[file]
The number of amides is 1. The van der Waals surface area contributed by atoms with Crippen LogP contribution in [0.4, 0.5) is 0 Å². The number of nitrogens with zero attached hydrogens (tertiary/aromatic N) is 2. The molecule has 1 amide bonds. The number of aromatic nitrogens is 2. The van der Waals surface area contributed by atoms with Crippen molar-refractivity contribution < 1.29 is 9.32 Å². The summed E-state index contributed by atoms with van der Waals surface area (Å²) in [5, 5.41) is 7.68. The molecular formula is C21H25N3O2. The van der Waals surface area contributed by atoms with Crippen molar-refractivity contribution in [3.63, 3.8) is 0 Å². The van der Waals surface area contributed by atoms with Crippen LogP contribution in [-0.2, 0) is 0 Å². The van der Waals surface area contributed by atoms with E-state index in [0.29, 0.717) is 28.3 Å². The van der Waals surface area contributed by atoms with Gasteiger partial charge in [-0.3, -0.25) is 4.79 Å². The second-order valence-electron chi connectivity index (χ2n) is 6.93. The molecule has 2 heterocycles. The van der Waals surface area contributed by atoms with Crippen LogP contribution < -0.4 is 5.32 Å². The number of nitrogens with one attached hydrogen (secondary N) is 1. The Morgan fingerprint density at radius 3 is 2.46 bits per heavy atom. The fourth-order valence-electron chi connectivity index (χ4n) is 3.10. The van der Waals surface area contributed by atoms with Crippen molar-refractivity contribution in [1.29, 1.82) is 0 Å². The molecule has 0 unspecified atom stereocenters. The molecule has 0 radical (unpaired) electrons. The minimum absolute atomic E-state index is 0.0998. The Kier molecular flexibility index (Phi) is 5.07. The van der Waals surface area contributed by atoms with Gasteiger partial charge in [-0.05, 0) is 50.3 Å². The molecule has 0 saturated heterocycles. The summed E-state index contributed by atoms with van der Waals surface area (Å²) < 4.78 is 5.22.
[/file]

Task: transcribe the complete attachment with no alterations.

The number of amides is 1. The van der Waals surface area contributed by atoms with Crippen LogP contribution in [0.4, 0.5) is 0 Å². The number of nitrogens with zero attached hydrogens (tertiary/aromatic N) is 2. The molecule has 1 amide bonds. The number of aromatic nitrogens is 2. The van der Waals surface area contributed by atoms with Crippen molar-refractivity contribution < 1.29 is 9.32 Å². The summed E-state index contributed by atoms with van der Waals surface area (Å²) in [5, 5.41) is 7.68. The molecular formula is C21H25N3O2. The van der Waals surface area contributed by atoms with Crippen molar-refractivity contribution in [3.63, 3.8) is 0 Å². The van der Waals surface area contributed by atoms with Crippen LogP contribution in [-0.2, 0) is 0 Å². The van der Waals surface area contributed by atoms with E-state index in [0.29, 0.717) is 28.3 Å². The van der Waals surface area contributed by atoms with Gasteiger partial charge in [-0.3, -0.25) is 4.79 Å². The second-order valence-electron chi connectivity index (χ2n) is 6.93. The molecule has 2 heterocycles. The van der Waals surface area contributed by atoms with Crippen LogP contribution < -0.4 is 5.32 Å². The number of nitrogens with one attached hydrogen (secondary N) is 1. The Morgan fingerprint density at radius 3 is 2.46 bits per heavy atom. The fourth-order valence-electron chi connectivity index (χ4n) is 3.10. The van der Waals surface area contributed by atoms with Crippen molar-refractivity contribution in [1.29, 1.82) is 0 Å². The molecule has 0 unspecified atom stereocenters. The molecule has 0 radical (unpaired) electrons. The minimum absolute atomic E-state index is 0.0998. The Kier molecular flexibility index (Phi) is 5.07. The van der Waals surface area contributed by atoms with Gasteiger partial charge in [-0.05, 0) is 50.3 Å². The molecule has 0 saturated heterocycles. The summed E-state index contributed by atoms with van der Waals surface area (Å²) < 4.78 is 5.22.